KONFLOT - Codiseño de control de energías renovables flotantes

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BCAM principal investigator: Aritz Pérez
BCAM research line(s) involved:
Reference: KK-2022/00090
Coordinator: TECNALIA
Partners: Basque Center for Applied Mathematics - BCAM
Cluster de energía
Mondragon Goi Eskola Politeknikoa (MGEP)
UPV/EHU Departamento de Electricidad y Electrónica
Duration: 01/03/2022 - 31/12/2023
BCAM budget: 88,660.00€
Funding agency: Basque Government (ELKARTEK)
Type: Regional Project
Status: Ongoing Project
Project website: https://konflotproject.com/


The objective of KONFLOT is to establish a design methodology that considers, from the early stages of design, the different subsystems, their dynamics and interactions and the performance of the available controls. This concurrent design process will lead to breakthrough alternatives that could not be achieved in sequential design processes, replacing the concept of mass with control and reducing costs. During the project, knowledge, techniques and tools for integrated design of floating renewable energy devices will be developed, incorporating control performance as a design driver.

Offshore renewables, and in particular floating wind and wave energy, are an important pillar in meeting the Paris Agreement targets for emission reductions. The Green Deal strategy [1], adopted by the European Commission, is a clear commitment to achieving these ambitious targets. This strategy has taken the form of a roadmap that establishes the deployment of 300 GW of offshore wind and 60 GW of marine energy in the European Union by 2050. According to IRENA's forecasts [2], in order to meet the decarbonisation targets, the global offshore wind energy requirement should be 1,000 GW by 2050.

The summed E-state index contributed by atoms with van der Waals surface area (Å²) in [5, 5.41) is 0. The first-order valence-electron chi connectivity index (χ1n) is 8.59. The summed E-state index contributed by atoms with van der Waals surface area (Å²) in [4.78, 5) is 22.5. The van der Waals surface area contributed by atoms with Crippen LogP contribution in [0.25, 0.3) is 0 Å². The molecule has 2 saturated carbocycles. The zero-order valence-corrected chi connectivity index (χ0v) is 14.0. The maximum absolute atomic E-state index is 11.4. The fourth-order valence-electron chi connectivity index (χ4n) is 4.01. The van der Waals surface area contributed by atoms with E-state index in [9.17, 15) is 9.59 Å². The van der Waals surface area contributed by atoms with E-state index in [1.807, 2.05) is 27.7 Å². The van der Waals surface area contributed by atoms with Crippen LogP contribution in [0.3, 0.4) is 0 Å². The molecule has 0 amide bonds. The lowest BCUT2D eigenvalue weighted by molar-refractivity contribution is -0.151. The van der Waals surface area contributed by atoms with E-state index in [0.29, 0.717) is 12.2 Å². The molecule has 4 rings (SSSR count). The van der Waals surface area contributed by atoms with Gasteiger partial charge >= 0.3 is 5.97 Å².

At the national level and on a closer horizon, 2030, the recently approved Roadmap for the Development of Offshore Wind and Marine Energies [3] envisages targets for the installation of floating wind power of up to 3 GW and 60 MW of marine energies.
According to WindEurope1 , the European wind energy association, floating wind could account for up to a third of all installed offshore wind power. For offshore energy, the targets are lower, but given the degree of development of the different technologies, the majority will be developed with wave energy.
For both technologies to play a leading role, it is necessary to accelerate their commercial deployment through the development of cost-reducing innovations. One route is design optimisation; the other is supply chain development. It is in the first area that KONFLOT's challenges lie: the development of cost-optimised technologies through control co-design (CCD), with control strategies at the heart of the design.
Traditionally, the design of floating wind turbines and wave energy harvesters has been done in a sequential manner, starting from a structural design and considering control only in the later stages of the design. Thus, each design stage is limited by the previous stage and the controls developed in the last stage (wind turbine, energy extraction system, active ballast...) have a very small impact on the optimisation of the complete system.

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